I think this really gets to the heart of Bennett’s argument. She’s clearly on to something with the claim that affect marks the “how” of ethical action. Affect is the “energy” that motivates ethical action. Without the right sort of affects, we’re either entirely indifferent to formal ethical principles as in the case of the psychopath, or we end up as one of those twisted individuals so nicely analyzed by Nietzsche and Freud who formally follows ethical principles as a way of gratifying a very unethical will to power or set of desires. This would be the familiar figure of the person who follows the “letter of the law” without recognizing the “spirit of the law”, using ethical judgment to either punish others or establish his superiority over others. Such a person is pervaded by the spirit of revenge and resentment described so beautifully by Nietzsche.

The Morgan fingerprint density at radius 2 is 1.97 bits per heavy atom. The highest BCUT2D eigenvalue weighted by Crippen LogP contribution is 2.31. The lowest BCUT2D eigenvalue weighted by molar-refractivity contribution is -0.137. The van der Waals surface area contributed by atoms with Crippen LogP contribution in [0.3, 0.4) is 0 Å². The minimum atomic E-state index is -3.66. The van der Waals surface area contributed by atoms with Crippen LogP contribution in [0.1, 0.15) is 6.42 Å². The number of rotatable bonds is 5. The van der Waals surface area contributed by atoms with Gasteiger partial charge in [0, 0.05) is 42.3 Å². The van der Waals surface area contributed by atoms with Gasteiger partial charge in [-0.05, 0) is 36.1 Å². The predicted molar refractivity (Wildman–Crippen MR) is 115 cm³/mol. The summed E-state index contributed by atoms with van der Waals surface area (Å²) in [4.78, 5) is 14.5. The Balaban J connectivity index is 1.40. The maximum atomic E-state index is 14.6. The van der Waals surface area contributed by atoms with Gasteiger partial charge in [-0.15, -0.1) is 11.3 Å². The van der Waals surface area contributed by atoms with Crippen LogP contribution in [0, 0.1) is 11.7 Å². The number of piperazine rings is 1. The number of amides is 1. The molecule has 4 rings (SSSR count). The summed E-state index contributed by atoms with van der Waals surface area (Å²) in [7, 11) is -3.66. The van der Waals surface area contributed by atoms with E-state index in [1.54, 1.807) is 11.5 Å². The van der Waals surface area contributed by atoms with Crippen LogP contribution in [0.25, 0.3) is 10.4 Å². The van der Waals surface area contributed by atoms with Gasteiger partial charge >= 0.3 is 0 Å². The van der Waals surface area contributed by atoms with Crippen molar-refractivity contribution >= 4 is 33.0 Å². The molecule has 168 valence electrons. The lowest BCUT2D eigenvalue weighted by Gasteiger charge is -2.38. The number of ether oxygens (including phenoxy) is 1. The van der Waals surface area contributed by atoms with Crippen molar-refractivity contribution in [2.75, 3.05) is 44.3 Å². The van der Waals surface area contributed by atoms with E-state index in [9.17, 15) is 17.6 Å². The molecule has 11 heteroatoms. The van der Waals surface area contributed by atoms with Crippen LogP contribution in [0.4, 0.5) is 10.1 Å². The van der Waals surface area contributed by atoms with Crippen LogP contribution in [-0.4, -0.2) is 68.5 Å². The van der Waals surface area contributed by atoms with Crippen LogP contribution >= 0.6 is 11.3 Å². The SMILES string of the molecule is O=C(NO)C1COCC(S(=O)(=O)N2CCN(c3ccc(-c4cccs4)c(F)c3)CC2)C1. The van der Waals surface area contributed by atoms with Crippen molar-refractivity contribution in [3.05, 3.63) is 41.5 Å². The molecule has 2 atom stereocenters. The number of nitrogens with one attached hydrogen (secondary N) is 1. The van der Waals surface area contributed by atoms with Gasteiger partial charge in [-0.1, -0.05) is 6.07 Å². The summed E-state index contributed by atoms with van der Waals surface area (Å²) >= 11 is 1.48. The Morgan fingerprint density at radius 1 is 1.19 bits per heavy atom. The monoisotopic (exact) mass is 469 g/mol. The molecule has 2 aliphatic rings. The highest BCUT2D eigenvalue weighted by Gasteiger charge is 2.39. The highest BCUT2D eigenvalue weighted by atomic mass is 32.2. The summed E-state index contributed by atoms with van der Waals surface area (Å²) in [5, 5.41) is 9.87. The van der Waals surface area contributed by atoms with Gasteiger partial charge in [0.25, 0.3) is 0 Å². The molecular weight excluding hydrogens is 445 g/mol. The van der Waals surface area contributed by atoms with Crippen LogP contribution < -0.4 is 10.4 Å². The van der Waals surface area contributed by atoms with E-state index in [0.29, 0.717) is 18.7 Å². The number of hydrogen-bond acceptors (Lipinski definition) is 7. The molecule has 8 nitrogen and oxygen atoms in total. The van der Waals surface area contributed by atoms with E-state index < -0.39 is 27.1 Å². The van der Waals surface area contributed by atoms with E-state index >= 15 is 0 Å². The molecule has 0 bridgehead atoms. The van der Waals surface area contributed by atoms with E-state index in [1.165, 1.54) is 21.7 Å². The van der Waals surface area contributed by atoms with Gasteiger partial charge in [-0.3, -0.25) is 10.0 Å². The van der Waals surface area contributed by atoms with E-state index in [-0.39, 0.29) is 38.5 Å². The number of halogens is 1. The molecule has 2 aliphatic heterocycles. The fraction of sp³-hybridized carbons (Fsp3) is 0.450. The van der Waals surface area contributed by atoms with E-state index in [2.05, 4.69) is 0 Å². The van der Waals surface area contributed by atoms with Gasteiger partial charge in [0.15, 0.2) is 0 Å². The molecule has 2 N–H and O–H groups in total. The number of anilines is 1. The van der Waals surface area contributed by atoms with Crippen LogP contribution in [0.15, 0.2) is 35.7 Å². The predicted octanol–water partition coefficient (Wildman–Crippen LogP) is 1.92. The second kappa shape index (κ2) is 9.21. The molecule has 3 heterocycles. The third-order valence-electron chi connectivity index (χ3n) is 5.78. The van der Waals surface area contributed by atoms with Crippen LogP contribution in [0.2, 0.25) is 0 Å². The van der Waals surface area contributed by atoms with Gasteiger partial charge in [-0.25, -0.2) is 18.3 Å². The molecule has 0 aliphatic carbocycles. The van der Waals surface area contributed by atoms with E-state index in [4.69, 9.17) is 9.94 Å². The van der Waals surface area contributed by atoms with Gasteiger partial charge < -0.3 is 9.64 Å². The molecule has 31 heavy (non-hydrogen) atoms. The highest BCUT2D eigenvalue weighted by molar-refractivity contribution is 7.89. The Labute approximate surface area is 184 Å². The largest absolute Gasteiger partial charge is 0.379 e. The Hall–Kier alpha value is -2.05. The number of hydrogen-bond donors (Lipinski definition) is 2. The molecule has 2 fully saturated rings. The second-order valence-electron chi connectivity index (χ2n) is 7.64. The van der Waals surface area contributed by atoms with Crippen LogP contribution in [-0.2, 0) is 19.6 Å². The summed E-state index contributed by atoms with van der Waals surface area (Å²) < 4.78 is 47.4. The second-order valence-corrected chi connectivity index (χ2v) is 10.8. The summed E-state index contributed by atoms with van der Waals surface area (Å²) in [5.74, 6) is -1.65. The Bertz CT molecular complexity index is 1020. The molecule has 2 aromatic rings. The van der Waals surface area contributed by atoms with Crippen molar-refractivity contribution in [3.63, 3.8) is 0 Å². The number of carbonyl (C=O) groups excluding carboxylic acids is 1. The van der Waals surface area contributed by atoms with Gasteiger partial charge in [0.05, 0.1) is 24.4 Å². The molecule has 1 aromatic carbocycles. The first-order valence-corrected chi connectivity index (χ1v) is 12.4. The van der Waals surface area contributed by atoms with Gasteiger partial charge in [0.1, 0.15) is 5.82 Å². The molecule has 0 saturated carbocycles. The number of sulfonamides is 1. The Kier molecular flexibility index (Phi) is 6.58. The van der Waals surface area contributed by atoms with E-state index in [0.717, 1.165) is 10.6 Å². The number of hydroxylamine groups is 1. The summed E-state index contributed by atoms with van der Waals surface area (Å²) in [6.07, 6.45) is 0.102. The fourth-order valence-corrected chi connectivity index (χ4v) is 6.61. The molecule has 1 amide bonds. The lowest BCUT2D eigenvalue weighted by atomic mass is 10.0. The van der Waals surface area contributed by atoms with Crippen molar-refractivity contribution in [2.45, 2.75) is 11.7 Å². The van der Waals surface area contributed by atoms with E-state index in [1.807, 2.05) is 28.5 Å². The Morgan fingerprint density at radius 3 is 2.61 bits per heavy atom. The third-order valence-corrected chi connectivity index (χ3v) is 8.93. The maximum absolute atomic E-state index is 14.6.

The problem is that if Bennett is right such a theory perhaps puts us at a significant impasse where ethics are concerned. If it is affect and not formal principles that are the ground of ethics we risk finding ourselves in a situation where matters are hopeless where ethics is concerned. If it turns out that affects are just “givens” of our constitution, then we’ll find ourselves in a situation where there are simply those who have– innately –the capacity for the right sort of affects and then there are others that just don’t have the capacity for the right sort of affects. Those that lack the capacity for the right sort of affect would be forever incapable of ethical action and being– even when following formal ethical principles –and therefore would not be ethically responsible for their actions. Those that do have the right sort of affects would be capable of ethical action, but not in any sort of praiseworthy way, but rather simply by dint of having been born with these capacities. So the real question at the heart of Bennett’s work is not whether or not affect plays a key role in motivating ethical action, but rather whether affects can be cultivated or formed. Are affective capacities merely something we’re born with, or is it possible to cultivate the ability to experience certain forms of affectivity? Following the Stoics, Epicureans, and thinkers like Spinoza, I’m inclined to hold that we do, in fact, have substantial power to cultivate certain forms of affectivity. Not only are we able to erase certain affects that haunt us such as the visceral hatred and disgust Ed Norton’s character experiences towards other races in American History X, but we are also able to cultivate new ways of feeling and experiencing. For example, when we’re younger it’s likely that many of us experience Shakespeare as a dreadful bore, but over time we cultivate taste through working with the texts and plays and encounters with those who have spent more time with Shakespeare than us that lead us to take great enjoyment in reading him. Perhaps the same is in the ethical domain. Thus, while there might be limit cases between ethical idiots such as the psychopath that, by virtue of being “affect-blind”, can never experience certain affects and the affective genius to whom these things seem to come naturally, it’s likely that many of the affects most of us have are things that had to be learned and cultivated. If Bennett’s right, it is the cultivation of these affects, not the formal principles, that we should be focusing on. However, if we are to focus on this we need to know the mechanisms by which affects are cultivated.